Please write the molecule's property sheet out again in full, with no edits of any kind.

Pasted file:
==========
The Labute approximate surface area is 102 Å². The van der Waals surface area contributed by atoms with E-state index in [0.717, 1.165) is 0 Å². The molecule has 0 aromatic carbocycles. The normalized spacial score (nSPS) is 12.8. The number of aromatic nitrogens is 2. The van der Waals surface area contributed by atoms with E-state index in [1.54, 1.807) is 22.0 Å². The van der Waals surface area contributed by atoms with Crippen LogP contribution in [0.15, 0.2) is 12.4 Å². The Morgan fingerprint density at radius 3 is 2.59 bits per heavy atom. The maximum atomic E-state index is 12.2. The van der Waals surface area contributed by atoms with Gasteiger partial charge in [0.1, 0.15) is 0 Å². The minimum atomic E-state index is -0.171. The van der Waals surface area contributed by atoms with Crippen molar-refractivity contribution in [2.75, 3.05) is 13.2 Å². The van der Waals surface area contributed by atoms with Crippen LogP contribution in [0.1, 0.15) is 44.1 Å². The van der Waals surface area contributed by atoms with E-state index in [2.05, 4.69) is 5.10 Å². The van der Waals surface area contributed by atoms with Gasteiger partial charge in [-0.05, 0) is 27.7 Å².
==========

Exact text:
The Labute approximate surface area is 102 Å². The van der Waals surface area contributed by atoms with E-state index in [0.717, 1.165) is 0 Å². The molecule has 0 aromatic carbocycles. The normalized spacial score (nSPS) is 12.8. The number of aromatic nitrogens is 2. The van der Waals surface area contributed by atoms with E-state index in [1.54, 1.807) is 22.0 Å². The van der Waals surface area contributed by atoms with Crippen LogP contribution in [0.15, 0.2) is 12.4 Å². The Morgan fingerprint density at radius 3 is 2.59 bits per heavy atom. The maximum atomic E-state index is 12.2. The van der Waals surface area contributed by atoms with Gasteiger partial charge in [0.1, 0.15) is 0 Å². The minimum atomic E-state index is -0.171. The van der Waals surface area contributed by atoms with Crippen molar-refractivity contribution in [2.75, 3.05) is 13.2 Å². The van der Waals surface area contributed by atoms with Crippen LogP contribution in [0.1, 0.15) is 44.1 Å². The van der Waals surface area contributed by atoms with E-state index in [2.05, 4.69) is 5.10 Å². The van der Waals surface area contributed by atoms with Gasteiger partial charge in [-0.05, 0) is 27.7 Å².